<ComboBox  DockPanel.Dock="Top" x:Name="Fonttype" ItemsSource="{x:Static Fonts.SystemFontFamilies}" SelectedIndex="0" />

Although it's unlikely that SystemFontFamilies will be sorted, so you'd need to use a CollectionViewSource to sort.

4
  • Really interesting, before I asked the question, I actually tried to output the expression value.ToString(), and I knew it was "System.Windows.Media.FontFamily: Arial", but I also added a break point on return fontamily, exactly as you said, and I found it was correct, as expected. Well, that's somehow strange, though. The most important thing is your suggestion works, thank you so much. – VincentZHANG Apr 20 '16 at 6:49
  • @VincentZHANG expanded the answer a bit – bdimag Apr 20 '16 at 15:19
  • That is a great job, thanks so much. However, adding <FontFamily> as <ComboBox> immediate children is beyond my understanding capability. So, that means <FontFamily> is recognized as a valid tag in XAML, right? When XAML being compiled, it will be converted a FontFamily object? On the other hand, can I add whatever class to <ComboBox>? like <Brush>AliceBlue</Brush> and then bind this ComboBox to a TextBox's Foreground attribute. – VincentZHANG Apr 22 '16 at 22:23
  • @VincentZHANG Yes, you can. Depending on the object, you may need to specify a DataTemplate so that it can render appropriately. With colors, for example, you may want to show a Rectangle filled with the color and a TextBlock with the color name. The template is set within <ComboBox.ItemTemplate> which also lives within the <ComboBox>.. – bdimag Apr 23 '16 at 2:10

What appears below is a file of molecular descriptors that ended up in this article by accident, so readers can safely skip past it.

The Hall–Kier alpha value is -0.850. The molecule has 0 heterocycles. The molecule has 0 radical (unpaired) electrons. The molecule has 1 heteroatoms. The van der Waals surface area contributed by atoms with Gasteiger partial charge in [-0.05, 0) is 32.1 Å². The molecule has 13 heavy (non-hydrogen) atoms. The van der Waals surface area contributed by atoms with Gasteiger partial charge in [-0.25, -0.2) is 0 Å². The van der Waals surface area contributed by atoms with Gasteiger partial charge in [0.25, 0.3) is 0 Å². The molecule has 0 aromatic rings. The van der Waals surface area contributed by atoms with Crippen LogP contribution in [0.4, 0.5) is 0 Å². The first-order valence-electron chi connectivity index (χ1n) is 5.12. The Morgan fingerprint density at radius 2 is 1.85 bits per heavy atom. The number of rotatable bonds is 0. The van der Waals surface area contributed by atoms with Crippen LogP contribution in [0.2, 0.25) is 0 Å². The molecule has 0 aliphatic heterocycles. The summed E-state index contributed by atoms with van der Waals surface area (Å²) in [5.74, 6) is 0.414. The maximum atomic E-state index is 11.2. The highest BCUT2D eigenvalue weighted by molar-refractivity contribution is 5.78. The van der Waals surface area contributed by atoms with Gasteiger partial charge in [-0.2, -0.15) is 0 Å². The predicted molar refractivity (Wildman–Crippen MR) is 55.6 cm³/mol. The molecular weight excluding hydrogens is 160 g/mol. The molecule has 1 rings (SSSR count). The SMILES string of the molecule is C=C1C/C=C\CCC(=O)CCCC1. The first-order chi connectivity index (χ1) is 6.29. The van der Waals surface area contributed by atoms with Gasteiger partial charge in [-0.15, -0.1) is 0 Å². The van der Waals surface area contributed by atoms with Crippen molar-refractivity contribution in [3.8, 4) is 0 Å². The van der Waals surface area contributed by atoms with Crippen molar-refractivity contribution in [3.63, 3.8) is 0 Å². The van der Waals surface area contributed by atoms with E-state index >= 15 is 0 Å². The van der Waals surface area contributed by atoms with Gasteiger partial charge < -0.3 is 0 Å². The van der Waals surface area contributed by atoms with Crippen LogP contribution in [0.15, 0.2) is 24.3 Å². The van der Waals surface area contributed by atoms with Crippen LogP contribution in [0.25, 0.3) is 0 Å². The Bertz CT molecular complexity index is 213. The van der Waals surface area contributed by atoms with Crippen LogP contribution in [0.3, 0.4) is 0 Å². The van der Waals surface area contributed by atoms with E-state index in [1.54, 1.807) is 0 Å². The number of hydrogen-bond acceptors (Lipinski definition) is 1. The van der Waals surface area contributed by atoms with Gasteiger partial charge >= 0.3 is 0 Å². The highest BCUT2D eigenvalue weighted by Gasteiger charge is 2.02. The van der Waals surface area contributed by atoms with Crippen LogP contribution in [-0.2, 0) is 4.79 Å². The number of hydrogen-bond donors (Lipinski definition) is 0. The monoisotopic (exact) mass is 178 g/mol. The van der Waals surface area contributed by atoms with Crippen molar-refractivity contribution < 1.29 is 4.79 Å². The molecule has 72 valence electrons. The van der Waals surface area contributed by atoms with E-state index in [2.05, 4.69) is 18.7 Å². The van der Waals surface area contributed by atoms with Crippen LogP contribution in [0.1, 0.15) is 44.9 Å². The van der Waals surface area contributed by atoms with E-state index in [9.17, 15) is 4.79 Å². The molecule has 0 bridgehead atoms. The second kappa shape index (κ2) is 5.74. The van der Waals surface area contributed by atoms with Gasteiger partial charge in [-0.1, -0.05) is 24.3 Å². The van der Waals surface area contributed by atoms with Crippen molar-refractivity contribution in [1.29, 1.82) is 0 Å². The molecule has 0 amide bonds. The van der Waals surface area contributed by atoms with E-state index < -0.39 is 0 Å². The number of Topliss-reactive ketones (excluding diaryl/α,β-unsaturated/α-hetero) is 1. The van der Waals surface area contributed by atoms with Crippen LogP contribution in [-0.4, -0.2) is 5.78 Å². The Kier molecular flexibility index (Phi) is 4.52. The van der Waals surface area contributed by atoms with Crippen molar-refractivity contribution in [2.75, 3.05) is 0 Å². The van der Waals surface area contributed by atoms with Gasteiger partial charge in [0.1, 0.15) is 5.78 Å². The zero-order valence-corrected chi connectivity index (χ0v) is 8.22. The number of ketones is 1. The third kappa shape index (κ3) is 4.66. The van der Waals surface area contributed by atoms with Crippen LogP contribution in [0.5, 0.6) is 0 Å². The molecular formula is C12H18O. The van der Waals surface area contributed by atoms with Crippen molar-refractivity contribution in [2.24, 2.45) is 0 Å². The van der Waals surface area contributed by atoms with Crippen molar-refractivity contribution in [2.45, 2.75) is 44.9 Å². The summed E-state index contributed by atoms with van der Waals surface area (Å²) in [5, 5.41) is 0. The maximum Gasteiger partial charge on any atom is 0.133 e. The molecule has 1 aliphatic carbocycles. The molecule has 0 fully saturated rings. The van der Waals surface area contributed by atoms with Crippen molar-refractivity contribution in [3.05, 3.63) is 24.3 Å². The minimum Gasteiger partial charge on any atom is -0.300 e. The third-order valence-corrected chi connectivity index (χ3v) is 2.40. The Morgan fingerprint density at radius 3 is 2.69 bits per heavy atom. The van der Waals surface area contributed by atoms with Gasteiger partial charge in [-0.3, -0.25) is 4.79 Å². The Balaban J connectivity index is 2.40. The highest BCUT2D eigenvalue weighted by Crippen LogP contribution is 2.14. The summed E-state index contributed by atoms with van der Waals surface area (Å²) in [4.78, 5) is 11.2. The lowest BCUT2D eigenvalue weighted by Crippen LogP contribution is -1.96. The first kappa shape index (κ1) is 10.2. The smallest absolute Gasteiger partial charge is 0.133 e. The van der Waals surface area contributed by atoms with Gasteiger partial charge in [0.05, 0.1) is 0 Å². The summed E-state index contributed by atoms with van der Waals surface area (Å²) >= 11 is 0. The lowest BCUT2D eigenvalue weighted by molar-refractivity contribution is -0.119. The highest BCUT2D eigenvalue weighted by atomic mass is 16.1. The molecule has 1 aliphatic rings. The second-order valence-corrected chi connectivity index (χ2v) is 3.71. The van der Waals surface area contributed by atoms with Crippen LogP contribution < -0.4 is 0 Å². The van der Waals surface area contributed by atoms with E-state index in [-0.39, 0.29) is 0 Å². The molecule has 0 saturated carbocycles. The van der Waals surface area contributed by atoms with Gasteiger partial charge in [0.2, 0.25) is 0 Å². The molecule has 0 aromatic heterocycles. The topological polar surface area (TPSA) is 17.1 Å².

1

It is not necessary to use a binding converter.

Instead you may assign the FontFamily to the Tag property of each ComboBoxItem. This would also enable you to use arbitrary texts for the ComboBox items:

<ComboBox x:Name="fontFamilyComboBox" SelectedValuePath="Tag">
    <ComboBoxItem Content="Arial">
        <ComboBoxItem.Tag>
            <FontFamily>Arial</FontFamily>
        </ComboBoxItem.Tag>
    </ComboBoxItem>
    <ComboBoxItem Content="Courier">
        <ComboBoxItem.Tag>
            <FontFamily>Courier New</FontFamily>
        </ComboBoxItem.Tag>
    </ComboBoxItem>
</ComboBox>

<TextBox Text="Hello, World."
         FontFamily="{Binding SelectedValue, ElementName=fontFamilyComboBox}"/>

The SelectedValue binding on the FontFamily property directly returns the ComboBox's Tag property, because SelectedValuePath="Tag" was set on the ComboBox. Without that the FontFamily binding could also be written like this:

<TextBox Text="Hello, World."
         FontFamily="{Binding SelectedItem.Tag, ElementName=fontFamilyComboBox}"/>
4
  • Thank you, Clemens, does this approach work with <Brush> for Foreground as well? – VincentZHANG Apr 22 '16 at 22:27
  • @VincentZHANG Besides that you could simply try it, what makes you think it wouldn't work? – Clemens Apr 22 '16 at 22:33
  • Yes, good point, sorry for being unclear. my question is rather the rule behind the scene, is there any reference about that mechanism? – VincentZHANG Apr 22 '16 at 22:45
  • There is no special mechanism involved. You can put anything into the Tag property (which is of type object). So anything you can create in XAML can be put into it in XAML. If you then bind to the Tag property as in FontFamily="{Binding SelectedItem.Tag ...} the types must match at runtime. – Clemens Apr 22 '16 at 22:49